I'm personally hoping for something
definitive: near-total victory, or near-total defeat. I want
to know: Are we saved as a nation, as a commonwealth, or are
we doomed? Just don't want to muddle along in political
limbo ... Bounce, or go splat.
my last column, Tuesday, Nov. 6, Salem News
The nation bounced, but Massachusetts voters'
decision on congressional races was irrelevant to the fate of
the country. I didn't hear the national media even mention our
state, it's so boringly predictable.
My friends back in Pennsylvania are
celebrating. My ex-husband in New Jersey is excited about Gov.
Christie's plans for reform. Ed Naile, from the Coalition of New
Hampshire Taxpayers, called right after the election to share
his enthusiasm about taking back that state.
In Massachusetts, we re-elected Barney Frank,
one of the architects of the economic crisis, and chose as our
state auditor Suzanne Bump, who cheated on her property taxes.
We are a joke; have to admit it's kind of
I removed the bumper stickers from my car
before cold weather made it more difficult, but I kept Mary Z.
Connoughton's just to publicly state that with this one race at
least, I am provably smarter than most other voters. Am looking
for a new "Scott Brown 2012" sticker.
Some Massachusetts friends are thinking about
moving; I've thought about Nevada myself, but there may be
refugees fleeing California soon and I'd rather my cabin not be
the first thing they see as they cross the Sierras.
Besides, the decision here wasn't definitive
enough to encourage my own flight.
Though all my favored congressional and
statewide candidates lost, 19 of the fresh legislative
candidates who took the "no new taxes" pledge won and will be
added to the thin red line of defense in the House next year.
Some others who lost are already talking about running again.
It's interesting that when the Democratic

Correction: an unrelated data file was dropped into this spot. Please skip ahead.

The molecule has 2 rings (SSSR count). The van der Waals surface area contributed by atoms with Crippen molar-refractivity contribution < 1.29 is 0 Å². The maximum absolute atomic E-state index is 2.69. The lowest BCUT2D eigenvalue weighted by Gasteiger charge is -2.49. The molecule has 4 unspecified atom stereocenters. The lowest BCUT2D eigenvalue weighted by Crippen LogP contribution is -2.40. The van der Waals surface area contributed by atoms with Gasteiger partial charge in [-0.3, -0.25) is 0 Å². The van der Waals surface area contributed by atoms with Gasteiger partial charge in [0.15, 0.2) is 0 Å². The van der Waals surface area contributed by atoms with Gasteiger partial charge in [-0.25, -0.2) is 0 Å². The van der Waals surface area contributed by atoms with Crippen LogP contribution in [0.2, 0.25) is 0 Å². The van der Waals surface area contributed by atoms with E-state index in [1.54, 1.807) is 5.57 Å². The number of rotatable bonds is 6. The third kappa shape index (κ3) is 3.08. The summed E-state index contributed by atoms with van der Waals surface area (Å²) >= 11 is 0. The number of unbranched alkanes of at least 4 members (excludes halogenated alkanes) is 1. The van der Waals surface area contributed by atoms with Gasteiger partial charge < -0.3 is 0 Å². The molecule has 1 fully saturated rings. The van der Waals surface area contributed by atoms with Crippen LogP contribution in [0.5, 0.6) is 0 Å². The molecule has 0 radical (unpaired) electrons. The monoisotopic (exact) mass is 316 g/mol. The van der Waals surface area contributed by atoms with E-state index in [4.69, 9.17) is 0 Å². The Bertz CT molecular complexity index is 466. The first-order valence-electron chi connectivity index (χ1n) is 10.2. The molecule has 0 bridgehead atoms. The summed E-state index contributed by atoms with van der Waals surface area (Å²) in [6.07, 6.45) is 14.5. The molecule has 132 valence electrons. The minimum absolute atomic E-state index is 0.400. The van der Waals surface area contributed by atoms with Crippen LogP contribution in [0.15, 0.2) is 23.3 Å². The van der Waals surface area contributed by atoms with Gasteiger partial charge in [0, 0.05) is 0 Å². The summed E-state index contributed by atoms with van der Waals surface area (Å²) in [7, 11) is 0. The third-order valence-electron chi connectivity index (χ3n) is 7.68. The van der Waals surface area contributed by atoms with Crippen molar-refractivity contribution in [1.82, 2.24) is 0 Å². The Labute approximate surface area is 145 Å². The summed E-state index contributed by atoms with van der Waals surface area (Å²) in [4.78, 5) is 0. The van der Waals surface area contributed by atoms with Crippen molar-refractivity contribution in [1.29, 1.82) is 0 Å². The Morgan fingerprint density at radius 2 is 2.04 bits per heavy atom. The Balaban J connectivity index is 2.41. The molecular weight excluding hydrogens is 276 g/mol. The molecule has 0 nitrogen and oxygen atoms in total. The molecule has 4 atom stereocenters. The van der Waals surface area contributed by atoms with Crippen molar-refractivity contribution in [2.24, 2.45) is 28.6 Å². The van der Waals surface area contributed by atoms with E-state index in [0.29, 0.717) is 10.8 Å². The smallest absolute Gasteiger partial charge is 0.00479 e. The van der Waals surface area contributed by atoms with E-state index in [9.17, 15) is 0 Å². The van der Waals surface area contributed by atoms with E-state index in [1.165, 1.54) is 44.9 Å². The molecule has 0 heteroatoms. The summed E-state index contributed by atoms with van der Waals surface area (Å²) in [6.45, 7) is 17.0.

machine turned out its voters, they voted straight "D" down the
line, until some of them swerved to vote for Connoughton, the
"R" who came closest in the statewides. Were that many people
that well-informed about the state auditor race? Perhaps they
simply recognized Mary's name from her Turnpike Authority "stop
the toll increase" battles, while Bump was a stranger everywhere
but in her former legislative district.
More difficult to analyze is the governor's
race. The optimistic assumption that Charlie Baker could win in
a three-way race, looks more like a fantasy in the cold light of
post-election day. The Cahill candidacy made sense in the
beginning, when as an independent he took up the cause of
revolution; but by the end of October it could only take down
This may have been revenge for the Republican
Governors Association's nasty anti-Cahill campaign. I'm told by
professionals that attack ads were necessary to induce a viable
two-way race, but I wish that the Baker campaign had instead
presented Charlie earlier, so people could get to know him,
which would have helped make the case for his superior
Perhaps those qualifications were part of the
problem. Charlie is a great guy. The attacks on him — not just
from Democrats, not just about issues or politics — seemed
strange to me until I identified the envy factor.
There was a final clue in
Joan Vennochi's Globe column last weekend, in which she
noted with apparent pleasure that "Patrick's victory handed
Baker his first serious setback in life."
There are men and women of all political
persuasions who like to bring down those who seem to have
everything — looks, multiple talents, comfortable circumstances,
a beautiful family, admiring friends. If Charlie resembled Chris
Christie, perhaps he too could be governor.
And then there was the ideological
irrationality: The talk-show caller who asserted he'd never vote
for Baker because, despite a 94 percent rating with the Gun
Owners Action League, Charlie wasn't enthusiastic enough about
assault weapons. Presumably Deval Patrick is. Presumably his
re-election also suits those vitriolic social conservatives who
couldn't get over Baker's choice of a gay running mate.
Never mind. Let the Democrats have the
commonwealth. We taxpayers have some new allies in the
Legislature to at least put up a fight on future tax increases
if the majority party interprets the defeat of Question 3 as a
grass-roots request for more of them.
As someone once said, "It's only a movie" — a
comedy here in Massachusetts, a great drama at the national
level. I plan to enjoy the action from a reclining chair for a
Look, the Federal Reserve is announcing that
it will pump hundreds of billions into the economy! I turn off
the TV and pick up "Destined for Failure" by Holy Cross
professor of economics Nicolas Sanchez, about the American
Really scary, I'm thinking, "Whoa!" — which
reminds me to turn TV back on and watch the Breeder's Cup
Classic. Zenyatta comes from far behind. Never saw a horse run
so fast, what a beautiful sight! Still she loses to Blame in a
photo finish. Makes you want to cry. Happy for Blame though,
he's gorgeous, too.
Political races are far from beautiful and
the winners, not always champions. Still, we acknowledge the
thrill of the game, and continue to place our bets.